By Ann Garrison
May 4, 2016
Bernie Sanders’ defeats in the East Coast primaries have triggered a flurry of conversation about what the 25 to 35% of Sanders supporters who’ve told pollsters they will not vote for Hillary Clinton will do instead. Socialist Alternative, led by Seattle City Council member Kshama Sawant, and others have called for Sanders to found an independent left party for the 99% and run as an independent, or to appeal to Jill Stein and the Green Party to join their ticket, despite his oft repeated promise to endorse the Democrats’ nominee.
With little time left to get a new party on the ballot in most states, I looked into Green Party ballot access in the 50 states and spoke to Georgia Green Party activist and Black Agenda Report Managing Editor Bruce Dixon.
Ann Garrison: Bruce Dixon, the Green Party now appears on the ballot in 21 states including California and the District of Columbia, and there are ballot access drives underway in many of the others including Georgia. Can you tell us about the federal court victory you just won there?
Bruce Dixon: We won a victory in the 11th Circuit Court of Appeals here in Georgia. The case has been around for, I think, eight years now and we got it reconsidered, and the court lowered the barrier of the number of signatures in Georgia from 50,000 signatures, or 1% of turnout in the last statewide election, down to 7500 signatures. The 50,000 signatures [requirement] was intended to be a barrier to keep third parties, originally back in the 1940s Democrats and Communists, off the ballot in the South. The rule was lifted briefly for Strom Thurmond when the Dixiecrats wanted to get back on the ballot, and then put back in place, but no third party has ever been able to qualify for the ballot in Georgia unless they were backed by some millionaires and billionaires. Ross Perot qualified and Libertarians have qualified a couple of times when they have got millionaire and billionaire pals of theirs to drop three, four hundred thousand dollars for them to do it.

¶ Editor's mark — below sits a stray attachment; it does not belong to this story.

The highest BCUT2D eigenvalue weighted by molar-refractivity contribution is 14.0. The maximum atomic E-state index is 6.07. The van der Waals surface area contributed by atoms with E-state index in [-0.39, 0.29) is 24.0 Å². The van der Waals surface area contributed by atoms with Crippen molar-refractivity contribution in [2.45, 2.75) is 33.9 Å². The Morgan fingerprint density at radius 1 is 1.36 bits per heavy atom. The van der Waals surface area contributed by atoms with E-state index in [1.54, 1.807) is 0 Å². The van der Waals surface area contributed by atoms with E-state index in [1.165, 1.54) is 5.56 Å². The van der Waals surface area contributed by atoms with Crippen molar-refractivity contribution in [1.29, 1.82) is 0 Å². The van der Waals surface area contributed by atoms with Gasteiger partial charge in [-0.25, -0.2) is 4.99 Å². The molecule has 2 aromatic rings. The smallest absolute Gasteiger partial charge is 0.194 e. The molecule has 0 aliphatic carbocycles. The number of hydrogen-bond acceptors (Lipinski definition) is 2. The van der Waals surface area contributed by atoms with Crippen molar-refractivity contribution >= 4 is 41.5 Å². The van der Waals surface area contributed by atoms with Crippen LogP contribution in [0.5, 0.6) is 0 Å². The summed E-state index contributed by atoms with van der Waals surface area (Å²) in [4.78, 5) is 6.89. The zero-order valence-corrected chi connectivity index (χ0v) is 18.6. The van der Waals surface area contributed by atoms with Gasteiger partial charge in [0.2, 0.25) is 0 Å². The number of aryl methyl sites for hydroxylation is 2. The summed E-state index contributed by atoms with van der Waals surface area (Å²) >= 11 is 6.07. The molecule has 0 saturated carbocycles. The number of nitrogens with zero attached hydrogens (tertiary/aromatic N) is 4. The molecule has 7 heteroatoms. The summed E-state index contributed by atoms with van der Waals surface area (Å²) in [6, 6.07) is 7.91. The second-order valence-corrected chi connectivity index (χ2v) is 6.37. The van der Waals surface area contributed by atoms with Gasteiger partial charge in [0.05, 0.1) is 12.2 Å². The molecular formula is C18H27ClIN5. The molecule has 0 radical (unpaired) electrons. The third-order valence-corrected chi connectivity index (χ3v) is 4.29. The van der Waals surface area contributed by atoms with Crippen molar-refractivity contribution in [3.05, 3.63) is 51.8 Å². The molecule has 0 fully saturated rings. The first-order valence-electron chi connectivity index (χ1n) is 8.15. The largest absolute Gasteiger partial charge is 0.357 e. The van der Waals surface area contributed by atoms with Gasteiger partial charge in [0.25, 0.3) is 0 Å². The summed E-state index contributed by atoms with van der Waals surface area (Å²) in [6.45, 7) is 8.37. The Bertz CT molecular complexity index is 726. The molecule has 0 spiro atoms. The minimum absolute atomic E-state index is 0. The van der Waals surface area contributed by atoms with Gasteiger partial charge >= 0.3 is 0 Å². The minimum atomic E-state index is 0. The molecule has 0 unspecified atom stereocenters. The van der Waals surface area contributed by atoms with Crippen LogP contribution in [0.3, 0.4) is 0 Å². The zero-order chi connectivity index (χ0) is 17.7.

You have a similar situation in North Carolina. In North Carolina the barrier is 90,000 signatures right now, but the court lowered the number of signatures we need to get a statewide candidate on the ballot in Georgia from 50,000, in early March, to 7500 and we feel very confident that we can make that goal.
There are other states with very large barriers to ballot access too. Illinois with 25,000, Indiana 22,600, Pennsylvania 24,000, Oklahoma 24,000, Missouri 10,000, Connecticut 9500. These kinds of barriers are in place all over the country, and the second highest barrier in the nation was that in Georgia. We just got it lowered and now we’re trying to qualify.
If the Green Party in Georgia is able to get one percent of the presidential vote this year and field 16 electors, then we will have a spot on the ballot for 2018, and we’ll be able to keep that spot on the ballot as long as we can turn out one percent of the vote in November.
AG: And does that mean that you’ll be on the ballot in local and state elections in the future?
BD: It is likely. The way the judge’s decision was narrowly drawn right now limits our breakthrough to candidates for statewide office, but the way the judge wrote the decision and the reasons that he gave for doing it are sufficient to encourage us that Judge Storey will go along with this if we come back into court after getting one percent and tell him that this needs to be extended, for the reasons that he gave in finding for us in the first place, down the line.
AG: OK and what else are you doing to build the Green Party there in Georgia?
BD: Well, we’re transforming the Green Party. The Green Party up till now has been led by self-selected groups of people, but not actually responsible to a definable membership and not raising any money even. And so we are rethinking the way Green Parties, the Green Party in Georgia and a few other states, constitute themselves, and what we intend to do in the weeks and months to come is to constitute our party in Georgia so that it’s a party supported by membership dues. And that the members can replace their officers within 60 or 90 days, so that the officers are directly responsible to other members.